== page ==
Foreign companies and journalists wishing to take photographs in and around Cambodia’s Angkor temples complex must have prior authorisation, temple managers have announced. Worryingly for casual visitors, this new rule can reportedly also apply to tourists who look like they are “planning to profit from their photos or videos”.

A statement from the Authority for the Protection and Management of Angkor and the Region of Siem Reap (Apsara) said companies and journalists who want to shoot photographs in the Angkor Archaeological Park (which contains the Angkor Wat complex and Bayon Temple) must in future apply for permission at Apsara headquarters. They must also be accompanied by a security guard.

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A spokesman for Apsara was quoted as saying that “some people have taken pictures and used them for films and books and leaflets that very badly affect the Angkor site”. Asked for examples of these over the phone by newspaper The Cambodia Daily, he said he couldn’t offer any, as his mobile was low on power.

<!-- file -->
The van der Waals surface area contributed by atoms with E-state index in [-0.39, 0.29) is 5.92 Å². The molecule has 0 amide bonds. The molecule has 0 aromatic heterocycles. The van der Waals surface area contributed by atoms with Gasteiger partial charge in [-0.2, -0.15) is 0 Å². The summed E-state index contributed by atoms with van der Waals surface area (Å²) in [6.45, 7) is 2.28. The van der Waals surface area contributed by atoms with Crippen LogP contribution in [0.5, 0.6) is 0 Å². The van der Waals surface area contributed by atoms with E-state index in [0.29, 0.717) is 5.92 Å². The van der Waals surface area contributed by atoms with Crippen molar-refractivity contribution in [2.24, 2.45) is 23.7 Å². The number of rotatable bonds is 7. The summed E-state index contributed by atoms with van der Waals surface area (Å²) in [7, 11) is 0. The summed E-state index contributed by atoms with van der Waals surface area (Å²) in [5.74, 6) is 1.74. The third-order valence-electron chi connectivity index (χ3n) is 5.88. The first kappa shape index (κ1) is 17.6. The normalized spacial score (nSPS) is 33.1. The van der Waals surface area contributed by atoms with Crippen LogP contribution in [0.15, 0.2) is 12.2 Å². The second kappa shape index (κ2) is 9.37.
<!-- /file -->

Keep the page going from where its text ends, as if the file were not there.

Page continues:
Perhaps coincidentally, a new code of conduct has just been posted around the temple complex, which, following a recent upsurge in foreigners stripping off for photos, includes a stern warning of criminal punishment for anyone found “exposing sex organs”.


There is some good news for Angkor visitors too. Angkor Wat will begin opening two hours earlier, at 5.30am, from January 1, to allow visitors a better view of the spectacular sunrise. If you’re heading that way in the new year, note that the latest edition of the best guidebook to the region, the DK Cambodia and Laos Eyewitness Travel Guide, will be published on January 16.

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